- Dick’s book, The Kids Are Smart Enough, So What’s the Problem?, traces his growing concerns about problems in public elementary education. Those concerns led to extensive research from a business executive’s perspective, applying systems analysis skills from his background in engineering. Our interview probed not only the findings from that research, but even more current knowledge of education reform efforts which Dick continues to harvest and share. He has created an online gallery of videos for the general public, explicating what he has learned about educational-outcome statistics and various efforts to improve the outcomes. The videos are part of his “Elevate Teachers” website, which champions robust investments to help both teachers and students succeed. .
- Observed as systems established to give students the knowledge and skills they need, elementary schools face a number of challenges, Dick said. They include segments of young people whose daily classroom behavior is a major burden, requiring teachers to pull away from educating in order to focus on discipline during sizable portions of the school day. He says the lack of self-discipline stems from parenting experiences and other factors tied to low-income community conditions.
- Students exhibit the combination of discipline problems and poor academic achievement not because of low intelligence—there is no doubt that they are smart enough to perform well—but because educational systems don’t appropriately respond to gaps in their non-cognitive abilities, according to Dick. He says schools must get better at forming general traits he summarizes as character and grit. His book presents examples of educational approaches that have aimed to enhance those traits, making classroom success more likely for all students and teachers.
- Where that success is lacking, schools fall behind in graduating students with key competitive metrics—especially a grasp of reading and math skills. This shows up in poor rankings for United States schools in statistics tallied by the Program for International Student Assessment, the US Department of Education’s National Assessment of Educational Progress, and other oversight mechanisms.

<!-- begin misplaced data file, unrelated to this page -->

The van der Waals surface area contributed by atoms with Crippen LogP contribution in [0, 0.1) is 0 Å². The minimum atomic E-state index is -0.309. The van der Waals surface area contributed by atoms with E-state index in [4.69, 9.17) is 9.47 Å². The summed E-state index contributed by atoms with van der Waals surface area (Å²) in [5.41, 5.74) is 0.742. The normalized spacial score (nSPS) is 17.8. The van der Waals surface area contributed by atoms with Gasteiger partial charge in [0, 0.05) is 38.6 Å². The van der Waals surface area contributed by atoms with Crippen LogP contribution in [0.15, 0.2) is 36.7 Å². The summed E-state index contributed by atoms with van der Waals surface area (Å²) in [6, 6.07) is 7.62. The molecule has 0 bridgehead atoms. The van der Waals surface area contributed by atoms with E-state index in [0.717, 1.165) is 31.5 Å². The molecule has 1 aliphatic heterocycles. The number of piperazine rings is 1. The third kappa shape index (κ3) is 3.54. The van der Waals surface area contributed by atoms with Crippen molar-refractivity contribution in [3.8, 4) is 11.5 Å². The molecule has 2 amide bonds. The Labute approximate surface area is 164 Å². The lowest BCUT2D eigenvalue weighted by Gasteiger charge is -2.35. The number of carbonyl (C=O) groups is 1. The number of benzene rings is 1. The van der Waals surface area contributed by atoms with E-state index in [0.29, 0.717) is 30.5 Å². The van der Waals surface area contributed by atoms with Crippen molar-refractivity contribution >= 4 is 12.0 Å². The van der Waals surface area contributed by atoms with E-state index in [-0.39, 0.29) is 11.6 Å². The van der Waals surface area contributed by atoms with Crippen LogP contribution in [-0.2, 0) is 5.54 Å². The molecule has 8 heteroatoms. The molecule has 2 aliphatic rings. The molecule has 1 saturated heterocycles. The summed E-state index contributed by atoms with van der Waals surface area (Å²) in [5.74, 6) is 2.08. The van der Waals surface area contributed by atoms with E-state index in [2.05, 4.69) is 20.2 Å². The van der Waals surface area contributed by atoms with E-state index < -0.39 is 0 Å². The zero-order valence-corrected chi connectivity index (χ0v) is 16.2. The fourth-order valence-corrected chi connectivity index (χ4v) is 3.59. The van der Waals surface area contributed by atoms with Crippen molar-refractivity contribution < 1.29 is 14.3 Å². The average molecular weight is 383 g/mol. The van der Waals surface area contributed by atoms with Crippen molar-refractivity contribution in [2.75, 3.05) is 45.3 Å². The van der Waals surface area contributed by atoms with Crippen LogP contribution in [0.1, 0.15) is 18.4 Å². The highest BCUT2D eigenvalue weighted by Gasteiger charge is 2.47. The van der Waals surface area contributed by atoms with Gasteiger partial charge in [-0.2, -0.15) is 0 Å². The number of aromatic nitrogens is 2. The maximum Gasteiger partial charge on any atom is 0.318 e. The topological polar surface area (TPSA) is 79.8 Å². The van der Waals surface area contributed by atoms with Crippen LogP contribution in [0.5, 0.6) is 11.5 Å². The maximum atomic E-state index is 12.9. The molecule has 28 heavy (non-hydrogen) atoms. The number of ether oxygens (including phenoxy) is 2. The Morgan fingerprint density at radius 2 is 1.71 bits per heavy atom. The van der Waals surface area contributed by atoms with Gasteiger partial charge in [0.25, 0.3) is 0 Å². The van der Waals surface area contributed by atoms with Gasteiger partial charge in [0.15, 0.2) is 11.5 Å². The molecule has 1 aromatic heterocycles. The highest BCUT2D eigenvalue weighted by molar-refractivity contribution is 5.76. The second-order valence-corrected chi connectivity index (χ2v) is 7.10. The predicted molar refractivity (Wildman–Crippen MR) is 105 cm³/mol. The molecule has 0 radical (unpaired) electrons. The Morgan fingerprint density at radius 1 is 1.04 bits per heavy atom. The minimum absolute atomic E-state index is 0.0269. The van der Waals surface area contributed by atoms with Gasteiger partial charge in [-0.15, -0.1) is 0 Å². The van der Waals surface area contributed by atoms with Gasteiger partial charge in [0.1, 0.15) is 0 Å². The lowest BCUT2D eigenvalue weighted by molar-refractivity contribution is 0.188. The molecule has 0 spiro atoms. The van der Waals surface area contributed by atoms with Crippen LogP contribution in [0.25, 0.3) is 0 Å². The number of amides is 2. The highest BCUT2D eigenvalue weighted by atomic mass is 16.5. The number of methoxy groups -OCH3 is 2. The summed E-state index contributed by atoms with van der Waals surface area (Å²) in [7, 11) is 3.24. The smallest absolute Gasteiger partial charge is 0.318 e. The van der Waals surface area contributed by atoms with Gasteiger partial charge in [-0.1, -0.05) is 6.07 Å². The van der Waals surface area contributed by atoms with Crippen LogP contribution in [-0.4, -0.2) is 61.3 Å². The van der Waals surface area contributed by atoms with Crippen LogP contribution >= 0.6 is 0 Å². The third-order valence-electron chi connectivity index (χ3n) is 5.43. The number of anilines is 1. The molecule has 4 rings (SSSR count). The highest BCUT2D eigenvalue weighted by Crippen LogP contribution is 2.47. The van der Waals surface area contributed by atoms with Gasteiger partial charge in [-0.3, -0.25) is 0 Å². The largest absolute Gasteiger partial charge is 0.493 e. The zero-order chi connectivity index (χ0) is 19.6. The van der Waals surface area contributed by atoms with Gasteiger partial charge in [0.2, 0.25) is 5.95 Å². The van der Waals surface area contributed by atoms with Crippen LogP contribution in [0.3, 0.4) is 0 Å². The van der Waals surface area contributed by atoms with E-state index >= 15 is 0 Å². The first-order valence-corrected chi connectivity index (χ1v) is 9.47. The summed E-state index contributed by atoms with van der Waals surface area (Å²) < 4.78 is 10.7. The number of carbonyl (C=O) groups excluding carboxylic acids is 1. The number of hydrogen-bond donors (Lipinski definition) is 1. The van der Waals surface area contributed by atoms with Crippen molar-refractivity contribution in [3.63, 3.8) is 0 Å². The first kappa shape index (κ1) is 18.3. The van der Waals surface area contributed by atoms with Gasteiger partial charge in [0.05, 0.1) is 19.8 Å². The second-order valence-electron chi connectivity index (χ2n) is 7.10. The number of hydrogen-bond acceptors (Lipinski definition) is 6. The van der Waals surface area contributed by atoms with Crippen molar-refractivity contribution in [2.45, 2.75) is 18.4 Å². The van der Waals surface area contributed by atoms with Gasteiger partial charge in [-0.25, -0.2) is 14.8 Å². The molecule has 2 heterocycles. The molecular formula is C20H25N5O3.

- A 2004 Public Agenda survey found that 85 percent of teachers felt new teachers were particularly unprepared to deal with disciplinary problems in their classrooms.
- A recent study by the Kirwan Commission yielded a comprehensive report on problems and prospective solutions in elementary education, and this became the basis of a legislative action plan for Maryland schools. The state government acted in early 2020 to approve funding for preliminary implementation of a major initiative based on Kirwan Report recommendations. Dick said one part of the plan envisions hiring 15,000 teachers. A major thrust of the plan is improved education of low-income children, including a cadre of teachers for smaller class sizes.
- One of Dick’s aspirations is to help in spreading the word about the Kirwan recommendations so that educational and governmental leaders elsewhere, such as his home states of Wisconsin and Indiana, will consider and implement similar proposals.
Episode 107 of “That’s So Second Millennium” next month will include part two of the interview with Dick Garrett. If you find the audio quality for this episode a little lacking, don't blame Morgan... she's on vacation this week. It's all Paul's fault (as usual).
This week, events have forced another "greatest hits" episode, and so we bring you for your convenience the entire Maureen Condic interview from the June 2019 Society of Catholic Scientists meeting in a one hour and forty-five minute extravaganza. The following are Bill's liner notes from the first run episodes.
- University of Utah’s information page for Dr. Maureen Condic. She is an Associate Professor of Neurobiology and Anatomy, with an adjunct appointment in Pediatrics. Her research focuses on the role of stem cells in development and regeneration. She has taught human embryology in the University’s Medical School for 20 years.